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lgpiper

Reading Slothfully

I was told in elementary school that I only could read at half the speed for success in college. Oh well, one benefit of slow reading is you get to live with the characters a longer period of time. I read in a vain attempt to better understand people. At my other homes, I'm known as a spouse, pop, guy in the choir, physical chemist, computer/web dilettante and child-care provider. In theory, I'm a published author, if you consider stuff like Quenching Cross Sections for Electronic Energy Transfer Reactions Between Metastable Argon Atoms and Noble Gases and Small Molecules to count as publications. I've strewn dozens of such fascinating things to the winds.

Currently reading

A Good Death
Christopher R. Cox
The Black Cargo
John P. Marquand
A Highland Christmas
M.C. Beaton
Tales from Moominvalley
Tove Jansson, Thomas Warburton
Moominland Midwinter
Tove Jansson, Thomas Warburton
On The Beach (Vintage Classics)
Nevil Shute Norway
The Maltese Falcon
Dashiell Hammett
Obscure Destinies
Willa Cather
A Start in Life (The Michael Cullen Novels)
Alan Sillitoe
Mobilizing Web Sites: Strategies for Mobile Web Implementation
Kristofer Layon

The Jovial Ghosts: The Misadventures of Topper

The Jovial Ghosts: The Misadventures of Topper - Thorne Smith My spouse got hold of a set of 100 more-or-less mystery movies from the 1930s and 1940s. One of them was called Topper Returns. It was hilariously funny. Then I had a vague recollection that the Topper TV show that ran back during the Eisenhower administration was amusing as well. But who can really remember much from the days when Republicans still believed in facts and thought there was some merit in having a competently run government, you know, simple stuff like paved roads, functioning sewers, and decent public schools? Whatever, I figured I'd look up the origin of such nonsense, and this was it.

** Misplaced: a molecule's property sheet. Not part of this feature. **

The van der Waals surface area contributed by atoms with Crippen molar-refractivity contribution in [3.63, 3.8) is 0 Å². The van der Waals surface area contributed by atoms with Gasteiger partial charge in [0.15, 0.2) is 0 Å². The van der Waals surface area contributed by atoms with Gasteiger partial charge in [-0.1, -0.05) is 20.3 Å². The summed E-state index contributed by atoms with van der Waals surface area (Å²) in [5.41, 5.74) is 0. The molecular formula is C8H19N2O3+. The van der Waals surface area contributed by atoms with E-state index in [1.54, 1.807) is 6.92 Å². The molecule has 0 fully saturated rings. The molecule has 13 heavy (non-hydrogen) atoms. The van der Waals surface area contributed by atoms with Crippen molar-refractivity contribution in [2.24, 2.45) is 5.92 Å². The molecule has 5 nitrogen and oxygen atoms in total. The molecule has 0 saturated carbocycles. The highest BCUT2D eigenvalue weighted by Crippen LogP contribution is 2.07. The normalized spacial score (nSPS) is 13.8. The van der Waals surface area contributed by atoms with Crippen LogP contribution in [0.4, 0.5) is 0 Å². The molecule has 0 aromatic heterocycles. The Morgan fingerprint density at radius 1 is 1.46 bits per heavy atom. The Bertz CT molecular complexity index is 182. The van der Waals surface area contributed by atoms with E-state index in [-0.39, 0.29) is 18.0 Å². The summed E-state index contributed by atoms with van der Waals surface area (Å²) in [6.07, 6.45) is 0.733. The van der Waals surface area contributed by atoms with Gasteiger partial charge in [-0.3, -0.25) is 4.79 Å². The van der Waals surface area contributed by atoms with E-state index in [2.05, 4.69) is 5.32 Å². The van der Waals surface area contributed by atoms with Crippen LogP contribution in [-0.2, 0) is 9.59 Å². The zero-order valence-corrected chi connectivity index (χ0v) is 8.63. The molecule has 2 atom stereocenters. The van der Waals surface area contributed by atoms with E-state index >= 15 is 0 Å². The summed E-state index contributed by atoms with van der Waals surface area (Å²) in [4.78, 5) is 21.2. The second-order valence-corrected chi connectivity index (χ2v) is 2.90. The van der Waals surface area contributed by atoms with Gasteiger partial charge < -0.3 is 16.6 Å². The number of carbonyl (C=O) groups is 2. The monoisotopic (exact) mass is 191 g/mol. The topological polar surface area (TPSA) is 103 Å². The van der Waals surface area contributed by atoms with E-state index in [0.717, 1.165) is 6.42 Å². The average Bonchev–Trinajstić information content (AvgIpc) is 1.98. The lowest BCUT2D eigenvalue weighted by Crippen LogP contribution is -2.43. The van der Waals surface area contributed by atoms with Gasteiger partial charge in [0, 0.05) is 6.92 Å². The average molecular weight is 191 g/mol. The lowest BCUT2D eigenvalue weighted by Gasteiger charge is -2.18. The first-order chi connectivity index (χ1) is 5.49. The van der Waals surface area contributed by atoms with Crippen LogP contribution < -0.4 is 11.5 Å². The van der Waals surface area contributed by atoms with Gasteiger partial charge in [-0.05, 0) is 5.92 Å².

Mostly, this book is merely entitled Topper, but some editions are called the The Jovial Ghosts: The Misadventures of Topper. That was the title of the edition I read. It was a decent enough book and mildly amusing, but not deathless literature.

Anyway, Cosmo Topper is a drudge who works in a bank and lives a very ordered and boring life with a cat, whom he adores, and a neurotic spouse, who is dull and boring and who basically manipulates Topper via her "indigestion". In a very mild bit of defiance, Topper decides to buy a flashy car and learn to drive. The car was once owned by a fun-loving pair named George and Marion Kerby. But one day, they had a fatal meeting with a tree that had been inappropriately placed just past the end of a bridge.

Shortly after passing his driving test, Topper goes for a jaunt, crosses the bridge, passes the tree, and next thing you know, he's hearing voices, finding the car difficult to control, and so forth. It turns out, that George and Marion, living as ghosts on a low plane, have joined him in the car. Over time they have many silly adventures, most of which involve rather a lot of drinking.

Mostly this is frivolous humor, but with occasional sage observations on the human condition. It's just the thing to read, if one needs a break from more meaty literature for a bit. Not that I've indulged in much meaty stuff recently.